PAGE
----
The Banshee

From Irish Druids and Old Irish Religions, 1894

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Of the mysterious Banshee much has been said and sung. She is often attached to certain families, or even septs, and gives notice of coming calamities. She is the Ben-sidhe of Irish; and Cyveraeth, or Tyloethod, of Welsh, whom it is fatal to meet, or to listen to her shrieks. As an old woman, she is the White or House fairy. In this sense she is said to "draw nigh at the time of death, and bear the soul to its fairy home." The White Lady of Avenel was a Banshee.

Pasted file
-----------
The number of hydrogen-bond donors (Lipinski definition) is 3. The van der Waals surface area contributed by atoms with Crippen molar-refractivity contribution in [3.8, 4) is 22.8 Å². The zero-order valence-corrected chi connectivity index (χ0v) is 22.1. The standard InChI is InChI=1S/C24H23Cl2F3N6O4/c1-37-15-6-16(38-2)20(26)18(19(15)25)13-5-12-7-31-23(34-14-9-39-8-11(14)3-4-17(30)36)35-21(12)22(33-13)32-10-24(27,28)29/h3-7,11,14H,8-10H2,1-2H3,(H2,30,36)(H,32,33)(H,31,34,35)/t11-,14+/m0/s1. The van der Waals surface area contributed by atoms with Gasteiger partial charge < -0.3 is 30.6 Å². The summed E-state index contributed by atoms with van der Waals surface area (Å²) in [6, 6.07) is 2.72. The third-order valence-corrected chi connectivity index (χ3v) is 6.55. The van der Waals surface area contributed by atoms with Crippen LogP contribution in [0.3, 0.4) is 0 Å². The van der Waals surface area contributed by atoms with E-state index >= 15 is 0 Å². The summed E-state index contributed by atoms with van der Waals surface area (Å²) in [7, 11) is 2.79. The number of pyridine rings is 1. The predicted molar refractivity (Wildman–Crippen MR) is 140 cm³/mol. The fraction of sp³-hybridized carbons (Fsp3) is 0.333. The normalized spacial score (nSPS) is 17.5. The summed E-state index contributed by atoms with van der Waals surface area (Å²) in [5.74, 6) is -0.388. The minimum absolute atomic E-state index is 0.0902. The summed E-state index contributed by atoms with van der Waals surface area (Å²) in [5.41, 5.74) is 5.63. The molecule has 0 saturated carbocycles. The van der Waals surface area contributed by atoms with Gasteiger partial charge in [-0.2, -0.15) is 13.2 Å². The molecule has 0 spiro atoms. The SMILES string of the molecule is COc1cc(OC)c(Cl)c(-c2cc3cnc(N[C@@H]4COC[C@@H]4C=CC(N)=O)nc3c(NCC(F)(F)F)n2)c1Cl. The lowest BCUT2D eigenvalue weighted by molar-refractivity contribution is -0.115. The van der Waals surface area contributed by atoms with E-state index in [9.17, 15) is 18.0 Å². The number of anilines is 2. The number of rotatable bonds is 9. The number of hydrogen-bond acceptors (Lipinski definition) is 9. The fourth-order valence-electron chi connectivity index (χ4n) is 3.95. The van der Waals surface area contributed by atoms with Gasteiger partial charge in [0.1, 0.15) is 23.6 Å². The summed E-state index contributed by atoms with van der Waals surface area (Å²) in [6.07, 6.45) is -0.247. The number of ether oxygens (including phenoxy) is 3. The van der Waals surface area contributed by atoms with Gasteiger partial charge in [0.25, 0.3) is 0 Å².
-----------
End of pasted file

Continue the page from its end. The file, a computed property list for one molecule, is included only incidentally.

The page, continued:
There is a curious old Irish legend about a lady whose father shut her up in a tower on Tory Isle, with twelve matrons in charge, who were to keep her from the sight of a man. All went well till McKineely consulted the Banshee of the mountain. Telling him to dress in women's garments, "she ferried him to the island, asking shelter for a noble lady chased by an enemy. Landing the young man, she threw the dozen guardians into a Druidic sleep, and left the couple together awhile, afterwards rowing the man ashore. Serious results ensued.

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